New, Self-Employed and Planning

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pranaman
Posts: 1
Joined: Tue Jul 10, 2018 8:11 pm

New, Self-Employed and Planning

Post by pranaman » Tue Jul 10, 2018 8:42 pm

Hi,

First post here, found this site from a search.

I am new to investing. I had a few stocks years ago, also a Roth IRA, funded through a mutual fund with Primerica. Spent on travel years back. Later and wiser, now I have a checking, a savings, and plain IRA with $100.

I live in SF, I'm in my later 40s, mostly self-employed, in tech. I work for a few clients, sometimes sent out on jobs via a 1099. I make around 50k, and have a couple grand I could work with.

Basically starting over, with a little old debt to sort out, and see a lot of options. Top ones that I know of are:

another Roth IRA
Index Funds
Robo-advisors
apps that do investing, like stash, acorn, robin hood
wealthfront, heard from Tim Ferriss and seen on nerdwallet.com

I am drawn to things that are considered 'green', also inventions and new tech, and among other things, thought there might be a way to invest in things like that, that are interesting to me.

Of all the options, what is the best place to start, if I wanted to invest, say $500, $1000, $5000, or some of it at a time?

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danielc
Posts: 340
Joined: Sun Dec 10, 2017 4:48 am

Re: New, Self-Employed and Planning

Post by danielc » Tue Jul 10, 2018 11:39 pm

pranaman wrote:
Tue Jul 10, 2018 8:42 pm
another Roth IRA
Index Funds
Those two are not mutually exclusive. You can (and should) choose index funds inside your Roth IRA.
pranaman wrote:
Tue Jul 10, 2018 8:42 pm
Robo-advisors
apps that do investing, like stash, acorn, robin hood
wealthfront, heard from Tim Ferriss and seen on nerdwallet.com
I think it would be cheaper and more profitable to learn and follow the Bogleheads investment philosophy:

https://www.bogleheads.org/wiki/Boglehe ... philosophy
https://www.bogleheads.org/wiki/Outline_of_indexing
https://www.bogleheads.org/wiki/Three-fund_portfolio
pranaman wrote:
Tue Jul 10, 2018 8:42 pm
I am drawn to things that are considered 'green', also inventions and new tech, and among other things, thought there might be a way to invest in things like that, that are interesting to me.
Index funds and low-cost investing are all the rage right now :wink: I suggest you look through the wiki and setup a three-fund portfolio that matches your need and tolerance for risk.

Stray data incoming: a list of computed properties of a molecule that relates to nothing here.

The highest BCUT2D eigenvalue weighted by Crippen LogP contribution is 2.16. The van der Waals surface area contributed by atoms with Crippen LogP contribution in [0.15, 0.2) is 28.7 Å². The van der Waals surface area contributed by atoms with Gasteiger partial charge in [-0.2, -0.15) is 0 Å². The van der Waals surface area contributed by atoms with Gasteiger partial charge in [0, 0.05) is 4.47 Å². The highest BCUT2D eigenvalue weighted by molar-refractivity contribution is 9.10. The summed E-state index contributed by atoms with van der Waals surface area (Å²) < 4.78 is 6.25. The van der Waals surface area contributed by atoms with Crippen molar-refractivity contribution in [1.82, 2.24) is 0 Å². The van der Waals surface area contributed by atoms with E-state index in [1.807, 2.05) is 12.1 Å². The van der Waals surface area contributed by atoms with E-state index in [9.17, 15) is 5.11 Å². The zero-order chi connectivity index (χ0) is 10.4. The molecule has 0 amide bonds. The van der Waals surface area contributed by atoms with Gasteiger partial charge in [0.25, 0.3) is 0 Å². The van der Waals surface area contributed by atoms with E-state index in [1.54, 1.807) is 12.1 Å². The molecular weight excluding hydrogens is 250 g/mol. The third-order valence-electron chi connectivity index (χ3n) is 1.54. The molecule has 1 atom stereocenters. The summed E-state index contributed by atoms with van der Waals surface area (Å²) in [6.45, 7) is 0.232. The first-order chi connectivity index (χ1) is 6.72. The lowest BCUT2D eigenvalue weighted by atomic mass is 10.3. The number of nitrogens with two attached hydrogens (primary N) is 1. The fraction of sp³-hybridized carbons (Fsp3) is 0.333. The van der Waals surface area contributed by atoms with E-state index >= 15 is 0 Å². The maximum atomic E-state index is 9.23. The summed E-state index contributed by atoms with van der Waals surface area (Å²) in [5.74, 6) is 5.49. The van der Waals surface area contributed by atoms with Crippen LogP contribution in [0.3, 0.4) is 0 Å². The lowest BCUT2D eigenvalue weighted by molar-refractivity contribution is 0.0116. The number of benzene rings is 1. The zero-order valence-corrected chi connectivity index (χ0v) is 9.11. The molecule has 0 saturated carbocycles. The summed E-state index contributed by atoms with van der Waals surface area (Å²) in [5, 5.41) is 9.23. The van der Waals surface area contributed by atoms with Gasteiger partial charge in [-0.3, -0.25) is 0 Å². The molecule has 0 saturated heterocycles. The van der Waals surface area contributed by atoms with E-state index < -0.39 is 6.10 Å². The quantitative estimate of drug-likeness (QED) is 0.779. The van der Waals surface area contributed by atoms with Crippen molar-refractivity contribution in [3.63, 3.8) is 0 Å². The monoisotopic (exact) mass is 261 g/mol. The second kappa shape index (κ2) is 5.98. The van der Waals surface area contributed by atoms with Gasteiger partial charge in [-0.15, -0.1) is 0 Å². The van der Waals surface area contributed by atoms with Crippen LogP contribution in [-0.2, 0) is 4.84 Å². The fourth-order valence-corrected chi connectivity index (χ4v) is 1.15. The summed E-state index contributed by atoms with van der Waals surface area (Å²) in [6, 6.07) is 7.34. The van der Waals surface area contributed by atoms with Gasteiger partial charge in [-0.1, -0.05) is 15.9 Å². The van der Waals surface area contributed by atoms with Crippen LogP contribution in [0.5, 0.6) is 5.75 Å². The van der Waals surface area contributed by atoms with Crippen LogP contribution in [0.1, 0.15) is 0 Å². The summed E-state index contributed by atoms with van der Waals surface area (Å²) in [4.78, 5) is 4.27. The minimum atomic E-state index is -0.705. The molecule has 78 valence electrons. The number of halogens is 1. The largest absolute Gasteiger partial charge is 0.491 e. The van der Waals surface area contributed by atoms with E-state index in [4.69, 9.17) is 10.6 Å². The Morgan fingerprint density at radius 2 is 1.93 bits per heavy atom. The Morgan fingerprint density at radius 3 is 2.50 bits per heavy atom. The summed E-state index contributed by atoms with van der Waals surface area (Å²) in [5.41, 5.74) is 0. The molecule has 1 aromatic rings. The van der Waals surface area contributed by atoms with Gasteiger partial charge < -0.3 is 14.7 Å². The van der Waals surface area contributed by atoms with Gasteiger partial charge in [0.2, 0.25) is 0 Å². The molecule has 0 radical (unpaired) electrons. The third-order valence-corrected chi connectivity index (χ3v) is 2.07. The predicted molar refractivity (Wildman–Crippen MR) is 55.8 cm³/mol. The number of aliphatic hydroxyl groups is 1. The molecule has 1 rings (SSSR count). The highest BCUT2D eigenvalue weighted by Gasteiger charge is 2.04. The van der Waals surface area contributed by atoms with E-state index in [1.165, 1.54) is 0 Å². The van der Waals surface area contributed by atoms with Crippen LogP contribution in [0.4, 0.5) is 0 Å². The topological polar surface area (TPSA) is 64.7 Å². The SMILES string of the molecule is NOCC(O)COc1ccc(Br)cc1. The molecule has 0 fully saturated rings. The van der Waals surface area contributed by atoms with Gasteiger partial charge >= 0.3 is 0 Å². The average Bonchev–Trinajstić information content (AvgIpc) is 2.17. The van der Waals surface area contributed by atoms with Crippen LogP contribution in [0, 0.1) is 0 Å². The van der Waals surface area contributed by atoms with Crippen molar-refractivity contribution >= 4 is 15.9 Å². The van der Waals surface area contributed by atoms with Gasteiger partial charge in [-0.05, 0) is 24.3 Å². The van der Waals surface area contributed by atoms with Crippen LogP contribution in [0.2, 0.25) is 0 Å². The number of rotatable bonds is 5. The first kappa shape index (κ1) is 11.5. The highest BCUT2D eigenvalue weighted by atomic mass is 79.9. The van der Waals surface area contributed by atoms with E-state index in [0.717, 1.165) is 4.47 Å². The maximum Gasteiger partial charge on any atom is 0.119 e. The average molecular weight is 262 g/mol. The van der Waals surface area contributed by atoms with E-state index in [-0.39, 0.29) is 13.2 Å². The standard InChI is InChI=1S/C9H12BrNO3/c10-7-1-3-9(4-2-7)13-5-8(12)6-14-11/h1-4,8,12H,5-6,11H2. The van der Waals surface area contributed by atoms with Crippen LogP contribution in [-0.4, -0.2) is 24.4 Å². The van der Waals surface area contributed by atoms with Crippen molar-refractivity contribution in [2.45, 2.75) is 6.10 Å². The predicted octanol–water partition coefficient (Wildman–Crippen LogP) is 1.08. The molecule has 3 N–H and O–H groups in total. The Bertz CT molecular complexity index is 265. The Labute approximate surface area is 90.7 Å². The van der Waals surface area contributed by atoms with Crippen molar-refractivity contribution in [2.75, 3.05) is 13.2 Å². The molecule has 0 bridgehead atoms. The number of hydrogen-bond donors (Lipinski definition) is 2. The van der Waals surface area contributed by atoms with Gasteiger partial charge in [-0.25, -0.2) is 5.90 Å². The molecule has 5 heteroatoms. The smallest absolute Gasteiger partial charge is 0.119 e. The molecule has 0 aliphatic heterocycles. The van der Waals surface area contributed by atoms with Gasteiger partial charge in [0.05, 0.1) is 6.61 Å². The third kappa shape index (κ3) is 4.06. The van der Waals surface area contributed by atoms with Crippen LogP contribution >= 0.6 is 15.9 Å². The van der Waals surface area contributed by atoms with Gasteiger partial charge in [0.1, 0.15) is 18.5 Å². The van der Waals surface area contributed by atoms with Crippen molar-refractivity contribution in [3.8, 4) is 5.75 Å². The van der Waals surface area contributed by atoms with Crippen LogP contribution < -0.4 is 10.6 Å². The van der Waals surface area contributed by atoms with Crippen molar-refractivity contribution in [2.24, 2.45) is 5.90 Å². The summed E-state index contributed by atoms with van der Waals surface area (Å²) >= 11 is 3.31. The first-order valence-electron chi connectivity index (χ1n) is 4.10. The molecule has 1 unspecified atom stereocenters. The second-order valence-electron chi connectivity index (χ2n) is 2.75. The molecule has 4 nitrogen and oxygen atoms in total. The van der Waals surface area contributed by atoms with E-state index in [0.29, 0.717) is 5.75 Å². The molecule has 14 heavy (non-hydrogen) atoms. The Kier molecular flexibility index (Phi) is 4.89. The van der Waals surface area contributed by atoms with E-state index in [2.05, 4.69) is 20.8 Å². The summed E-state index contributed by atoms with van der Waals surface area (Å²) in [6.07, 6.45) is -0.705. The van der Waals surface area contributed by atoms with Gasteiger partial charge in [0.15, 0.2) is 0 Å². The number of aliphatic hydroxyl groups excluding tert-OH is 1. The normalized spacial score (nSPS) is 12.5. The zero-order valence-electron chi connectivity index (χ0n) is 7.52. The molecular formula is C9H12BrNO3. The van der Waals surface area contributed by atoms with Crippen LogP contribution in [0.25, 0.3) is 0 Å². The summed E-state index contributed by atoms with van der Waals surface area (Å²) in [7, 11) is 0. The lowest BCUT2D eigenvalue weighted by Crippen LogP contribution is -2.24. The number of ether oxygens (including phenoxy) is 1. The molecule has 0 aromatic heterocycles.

pranaman wrote:
Tue Jul 10, 2018 8:42 pm
Of all the options, what is the best place to start, if I wanted to invest, say $500, $1000, $5000, or some of it at a time?
The best place to start is learning about index funds and the Boglehead investment philosophy.

Jablean
Posts: 98
Joined: Sat Jun 02, 2018 2:38 pm

Re: New, Self-Employed and Planning

Post by Jablean » Wed Jul 11, 2018 12:53 am

First question - Do you have an emergency fund - to cover 6 months of no income after something like a motorcycle accident? I'm really a bit hesitant without more info to encourage you to do anything right now other than to build up your cash and pay down your debt.

But if you must then open account at Fidelity or Vanguard - I'm at Fidelity

Or to give you less flexibility (ie no opportunity to buy individual stocks) you could open a JanusHenderson account (much like your Primamerica account I'd think) If you tend to change your mind a lot then less flexibility might be better for you to stick with something.

So at Fidelity to start an IRA or Roth you can move $100 over and invest it in their money market or their cash mutual fund (only two choices) Then when you are ready to earn more than interest you can purchase a fund (usually $2500 minimum). Most here will steer you to a total market stock fund. If you don't mind the risk and more volatility you could look at a Contrafund instead of total market- when I've looked they tend to be more tech heavy. You could also buy EFTs geared to green or tech etc.

Janus will allow you to put less in their funds. something in the neighborhood of $100 to start with auto investments of $50 a month. Fewer fund options, no day trading or EFTs, higher expense ratios, but a few specialized funds that might fit your interest.

I wouldn't go with a three fund portfolio right now. You need to be on what we would probably call a two fund plan. The cash in your bank checking & savings is one fund (call it your cash fund) and then the money you put into an IRA or Roth call it your stock fund and only pick one mutual fund to invest it in for at least the next year.

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